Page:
The report provides some guidance on the inclusion of women in reconciliation processes; however there is no discussion on what systems are in place to ensure of women’s leadership and support for women’s organisations (S/RES/1889, OP1) and on what has been done to ensure gender mainstreaming in all policies and processes related to peacebuilding in Iraq. Even though National Action Plan (NAPs) is a key mechanism through which Governments identify their inclusion and equality priorities and commit to action, the report does not reference the progress achieved to implement the UNSCR1325(2000) National Action Plan in Iraq.
As the conflict between ISIL/Daesh and Iraqi Government forces, with assistance from the international counter-ISIL coalition, continues to dominate the security situation, future reports must apply a gender lens to the security situation and provide information and gender analysis on all human rights violations, regardless of the perpetrators’ international status. Likewise, the UN Secretary-General should inquire UNAMI to support women’s organisations in their work to prevent violent extremism and rehabilitate former extremists and further report on ways in which women are included in the country’s national prevention initiatives and early warning mechanisms.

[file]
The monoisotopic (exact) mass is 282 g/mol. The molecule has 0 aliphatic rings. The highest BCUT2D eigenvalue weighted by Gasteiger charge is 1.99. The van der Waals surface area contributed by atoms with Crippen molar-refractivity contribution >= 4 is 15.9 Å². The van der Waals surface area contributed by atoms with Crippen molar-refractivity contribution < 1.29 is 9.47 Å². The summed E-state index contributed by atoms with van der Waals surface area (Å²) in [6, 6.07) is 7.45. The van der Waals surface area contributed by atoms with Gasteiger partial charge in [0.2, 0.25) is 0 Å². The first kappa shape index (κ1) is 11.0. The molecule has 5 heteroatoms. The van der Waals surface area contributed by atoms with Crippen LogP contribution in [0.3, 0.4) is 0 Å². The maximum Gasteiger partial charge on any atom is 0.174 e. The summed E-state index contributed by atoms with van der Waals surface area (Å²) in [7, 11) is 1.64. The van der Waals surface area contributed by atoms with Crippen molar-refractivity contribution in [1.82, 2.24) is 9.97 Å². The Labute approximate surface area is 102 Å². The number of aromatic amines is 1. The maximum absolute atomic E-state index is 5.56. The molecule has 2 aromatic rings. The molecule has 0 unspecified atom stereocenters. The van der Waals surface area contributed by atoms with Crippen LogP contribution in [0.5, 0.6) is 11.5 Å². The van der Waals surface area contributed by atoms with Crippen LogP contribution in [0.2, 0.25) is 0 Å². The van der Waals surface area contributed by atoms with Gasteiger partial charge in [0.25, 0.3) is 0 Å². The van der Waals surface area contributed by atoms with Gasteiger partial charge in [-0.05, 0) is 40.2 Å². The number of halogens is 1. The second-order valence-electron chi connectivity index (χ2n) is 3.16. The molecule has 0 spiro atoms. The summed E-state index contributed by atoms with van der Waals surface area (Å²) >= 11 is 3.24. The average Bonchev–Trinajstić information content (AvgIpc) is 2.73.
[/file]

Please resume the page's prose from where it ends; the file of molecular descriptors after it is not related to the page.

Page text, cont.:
Future reports must stress the importance of those Member States conducting post-conflict electoral processes and constitutional reform continuing their efforts, with support from United Nations entities, to ensure women’s meaningful participation in all phases of electoral processes (S/RES/2122, OP 8). The report should include more detailed information about the steps undertaken by UNAMI to support women’s participation in all peace and security processes. The Security Council members should also request information on efforts by the Iraqi Government to allocate funding for the implementation of Iraq’s National Action Plan (NAP) for UN Security Council Resolution 1325 on Women, Peace and Security.